Eddie from the Minnesota Bigfoot Research Team agrees with me. He’s part of a no-kill group in North America. He and a bunch of enthusiastic researchers have focused their efforts on humanely and compassionately proving the existence of the animal through working with those who’ve encountered it. Their day-to-day work involves ”talking with other like-minded people who have had encounters [and] checking groups to see if anything is new in them. [They] also take reports and interview people, going to the location [of the sighting] and meeting them there to help them go through what happened to them. [And they] look at sites for buying new equipment.” This endeavor is not just an idle hobby, but a serious business.
The world of cryptozoology is a maligned area. For mainstream scientists, it’s generally dismissed as the work of a bunch of well-meaning but ultimately misguided organizations, while the media depicts them in sensationalist TV specials (like Finding Bigfoot, which offered a reward of ten million dollars if a group could unequivocally prove the existence of the animal, but no one claimed the cash prize). There are dozens of Bigfoot research teams across North America, where Bigfoot is most often spotted, suggesting that this isn’t just the raving of some single-minded, very loud individuals. It’s for sure one of the most popular areas of cryptozoological study and one that constantly seems to see itself as teetering on the edge of proving its point. But what would change if they actually found Bigfoot?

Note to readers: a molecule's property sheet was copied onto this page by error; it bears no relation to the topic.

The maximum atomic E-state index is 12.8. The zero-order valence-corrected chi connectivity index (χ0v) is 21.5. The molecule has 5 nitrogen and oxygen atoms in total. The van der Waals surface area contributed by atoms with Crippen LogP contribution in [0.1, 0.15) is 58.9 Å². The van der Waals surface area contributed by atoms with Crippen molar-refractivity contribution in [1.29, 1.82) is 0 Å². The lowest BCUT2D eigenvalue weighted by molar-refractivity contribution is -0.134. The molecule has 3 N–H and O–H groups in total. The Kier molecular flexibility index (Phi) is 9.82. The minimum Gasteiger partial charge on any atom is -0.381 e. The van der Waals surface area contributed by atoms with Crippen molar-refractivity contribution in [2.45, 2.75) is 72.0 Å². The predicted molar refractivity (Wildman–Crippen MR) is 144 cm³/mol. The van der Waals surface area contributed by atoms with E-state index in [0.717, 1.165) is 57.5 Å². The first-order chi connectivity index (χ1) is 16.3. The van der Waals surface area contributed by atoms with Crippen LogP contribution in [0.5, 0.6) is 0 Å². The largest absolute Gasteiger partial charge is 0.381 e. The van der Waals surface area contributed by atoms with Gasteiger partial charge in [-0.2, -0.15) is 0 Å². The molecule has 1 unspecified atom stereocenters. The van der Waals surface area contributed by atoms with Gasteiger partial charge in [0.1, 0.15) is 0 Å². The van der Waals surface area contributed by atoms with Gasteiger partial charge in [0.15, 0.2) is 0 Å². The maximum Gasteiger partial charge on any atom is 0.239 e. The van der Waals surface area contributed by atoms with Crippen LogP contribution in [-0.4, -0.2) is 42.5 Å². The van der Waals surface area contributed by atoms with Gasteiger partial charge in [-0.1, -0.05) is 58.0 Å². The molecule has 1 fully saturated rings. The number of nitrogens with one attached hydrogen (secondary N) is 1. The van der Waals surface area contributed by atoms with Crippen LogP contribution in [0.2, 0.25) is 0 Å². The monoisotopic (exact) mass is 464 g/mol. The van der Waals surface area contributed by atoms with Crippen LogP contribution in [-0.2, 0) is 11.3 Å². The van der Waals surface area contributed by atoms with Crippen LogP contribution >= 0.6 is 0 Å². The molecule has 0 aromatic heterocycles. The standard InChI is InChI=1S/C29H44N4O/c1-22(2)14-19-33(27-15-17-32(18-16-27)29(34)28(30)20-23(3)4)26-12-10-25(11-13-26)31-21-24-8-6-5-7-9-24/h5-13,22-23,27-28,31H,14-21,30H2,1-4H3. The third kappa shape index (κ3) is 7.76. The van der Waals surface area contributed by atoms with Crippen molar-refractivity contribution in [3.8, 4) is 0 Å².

I ask Eddie what it would take to prove beyond a reasonable doubt that Bigfoot exists, and he admits that, despite the groups well-reasoned, no-kill policy, “Unfortunately, [they would need] a body for analysis to take samples of and have DNA. Then, like, the National Geographic channel [would have] to have a press conference with the findings and [put the] body on display for the whole world to see.”
“There is loads of evidence out there if you start to look into it and are not just an armchair researcher, sitting behind a computer and being objective,” Eddie tells me. “Depending on the skepticism and the degree of it,” he continues, “I answer questions leaving [people with the ability] to be more open-minded about the subject.” Sitting behind my computer, attempting to be objective, I can’t help but feel a little fraudulent.
“I don’t sugarcoat anything”
Frank Khoury is a skeptic. That’s how he describes himself on his website; also to be found there are “Are you an abductee?” tests, a guide to surgically remove alien implants and an in-depth, four-part account of Frank’s personal encounter with what he believes to be aliens in 1997.
The story starts with him and his then-girlfriend viewing strange lights in California shortly after the passage of the Halle-Bopp comet. After a period of investigation, they had an argument that resulted in her walking away towards a nearby wood and then, according to Frank, she vanished. While following her, Frank claims to have encountered strange carvings and impossible trees before he found his girlfriend, disoriented, in the middle of the forest.